Due to the extensively growing demand for fiber optic technology, numerous applications of fiber optic cables are found. However, due to the versatility of applications and requirements, the selection of single mode or multimode fiber optic cable has become crucial. Owing to the need for efficiency, it is essential to consider several factors related to the application and fiber optic in order to make the right choice. Thorough knowledge about fiber optic technology, single mode optical fiber and multimode optical fiber, their characteristics, and scope of utility is important, this can certainly lead to an effective selection of suitable fiber optic cable. To gain more information about VERSITRON's SMF and MMF cables and related equipment, please contact us.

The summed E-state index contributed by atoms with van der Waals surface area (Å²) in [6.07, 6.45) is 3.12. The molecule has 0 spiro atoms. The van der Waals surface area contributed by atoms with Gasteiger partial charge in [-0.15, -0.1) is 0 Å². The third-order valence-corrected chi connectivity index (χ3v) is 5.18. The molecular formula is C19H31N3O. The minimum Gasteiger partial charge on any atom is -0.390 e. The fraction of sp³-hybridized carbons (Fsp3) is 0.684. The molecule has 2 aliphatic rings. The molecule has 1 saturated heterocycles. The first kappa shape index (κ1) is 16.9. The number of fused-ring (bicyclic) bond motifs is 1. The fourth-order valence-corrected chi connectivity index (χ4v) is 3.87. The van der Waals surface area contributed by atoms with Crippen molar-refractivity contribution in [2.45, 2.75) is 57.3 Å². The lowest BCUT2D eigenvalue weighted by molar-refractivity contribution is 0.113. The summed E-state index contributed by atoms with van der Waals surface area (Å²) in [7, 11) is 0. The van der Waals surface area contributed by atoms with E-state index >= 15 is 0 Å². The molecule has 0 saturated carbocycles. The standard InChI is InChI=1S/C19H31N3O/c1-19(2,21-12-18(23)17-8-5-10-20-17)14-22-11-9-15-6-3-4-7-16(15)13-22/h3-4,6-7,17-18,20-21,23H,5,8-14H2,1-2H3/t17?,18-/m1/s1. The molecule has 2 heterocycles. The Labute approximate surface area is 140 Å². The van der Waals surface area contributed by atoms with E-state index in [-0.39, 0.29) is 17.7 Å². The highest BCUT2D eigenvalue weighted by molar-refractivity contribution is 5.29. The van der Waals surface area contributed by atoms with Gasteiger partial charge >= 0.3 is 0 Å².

The information provided in this white paper is intended solely for general information purposes. The practice of Engineering differs across each project, as it is driven by site-specific circumstances. Thus, any business decision based on the implementation must be taken only after consultation with a qualified and licensed professional who is capable of addressing all relevant factors, challenges, and desired outcomes. The information in these white papers is derived from various verified sources and posted after reasonable care and attention. It is possible that some information may appear incomplete, incorrect, or inapplicable considering your particular condition. In such condition, VERSITRON does not accept the liability for direct or indirect losses resulting from using, relying, or acting upon the information in this white paper.